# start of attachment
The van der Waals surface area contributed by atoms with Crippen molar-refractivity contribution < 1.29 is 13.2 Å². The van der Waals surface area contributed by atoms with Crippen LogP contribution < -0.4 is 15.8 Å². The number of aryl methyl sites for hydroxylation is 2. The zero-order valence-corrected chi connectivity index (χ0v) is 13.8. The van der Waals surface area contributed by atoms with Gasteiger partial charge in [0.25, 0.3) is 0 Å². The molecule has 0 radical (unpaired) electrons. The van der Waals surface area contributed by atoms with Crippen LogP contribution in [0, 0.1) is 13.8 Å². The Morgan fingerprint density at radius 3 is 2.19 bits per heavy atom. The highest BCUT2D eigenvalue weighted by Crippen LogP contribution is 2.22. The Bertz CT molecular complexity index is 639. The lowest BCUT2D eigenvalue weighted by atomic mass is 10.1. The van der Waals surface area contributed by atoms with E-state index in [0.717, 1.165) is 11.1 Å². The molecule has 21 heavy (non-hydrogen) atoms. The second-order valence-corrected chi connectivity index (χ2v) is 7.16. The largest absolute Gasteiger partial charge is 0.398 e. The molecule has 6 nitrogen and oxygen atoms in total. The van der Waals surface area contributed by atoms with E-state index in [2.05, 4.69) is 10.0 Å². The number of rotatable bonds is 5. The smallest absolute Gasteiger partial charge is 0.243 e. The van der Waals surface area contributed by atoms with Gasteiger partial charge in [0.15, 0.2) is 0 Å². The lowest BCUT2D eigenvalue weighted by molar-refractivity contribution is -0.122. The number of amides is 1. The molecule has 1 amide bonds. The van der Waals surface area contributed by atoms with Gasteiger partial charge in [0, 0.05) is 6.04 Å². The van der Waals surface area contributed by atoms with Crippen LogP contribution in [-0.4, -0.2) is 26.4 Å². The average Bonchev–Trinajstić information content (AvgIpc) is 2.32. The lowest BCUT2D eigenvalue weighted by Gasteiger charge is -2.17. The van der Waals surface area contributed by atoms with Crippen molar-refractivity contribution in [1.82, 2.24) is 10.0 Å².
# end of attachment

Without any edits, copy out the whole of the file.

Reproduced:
The van der Waals surface area contributed by atoms with Crippen molar-refractivity contribution < 1.29 is 13.2 Å². The van der Waals surface area contributed by atoms with Crippen LogP contribution < -0.4 is 15.8 Å². The number of aryl methyl sites for hydroxylation is 2. The zero-order valence-corrected chi connectivity index (χ0v) is 13.8. The van der Waals surface area contributed by atoms with Gasteiger partial charge in [0.25, 0.3) is 0 Å². The molecule has 0 radical (unpaired) electrons. The van der Waals surface area contributed by atoms with Crippen LogP contribution in [0, 0.1) is 13.8 Å². The Morgan fingerprint density at radius 3 is 2.19 bits per heavy atom. The highest BCUT2D eigenvalue weighted by Crippen LogP contribution is 2.22. The Bertz CT molecular complexity index is 639. The lowest BCUT2D eigenvalue weighted by atomic mass is 10.1. The van der Waals surface area contributed by atoms with E-state index in [0.717, 1.165) is 11.1 Å². The molecule has 21 heavy (non-hydrogen) atoms. The second-order valence-corrected chi connectivity index (χ2v) is 7.16. The largest absolute Gasteiger partial charge is 0.398 e. The molecule has 6 nitrogen and oxygen atoms in total. The van der Waals surface area contributed by atoms with E-state index in [2.05, 4.69) is 10.0 Å². The number of rotatable bonds is 5. The smallest absolute Gasteiger partial charge is 0.243 e. The van der Waals surface area contributed by atoms with Gasteiger partial charge in [0.15, 0.2) is 0 Å². The lowest BCUT2D eigenvalue weighted by molar-refractivity contribution is -0.122. The number of amides is 1. The molecule has 1 amide bonds. The van der Waals surface area contributed by atoms with Gasteiger partial charge in [0, 0.05) is 6.04 Å². The van der Waals surface area contributed by atoms with Crippen LogP contribution in [-0.4, -0.2) is 26.4 Å². The average Bonchev–Trinajstić information content (AvgIpc) is 2.32. The lowest BCUT2D eigenvalue weighted by Gasteiger charge is -2.17. The van der Waals surface area contributed by atoms with Crippen molar-refractivity contribution in [1.82, 2.24) is 10.0 Å².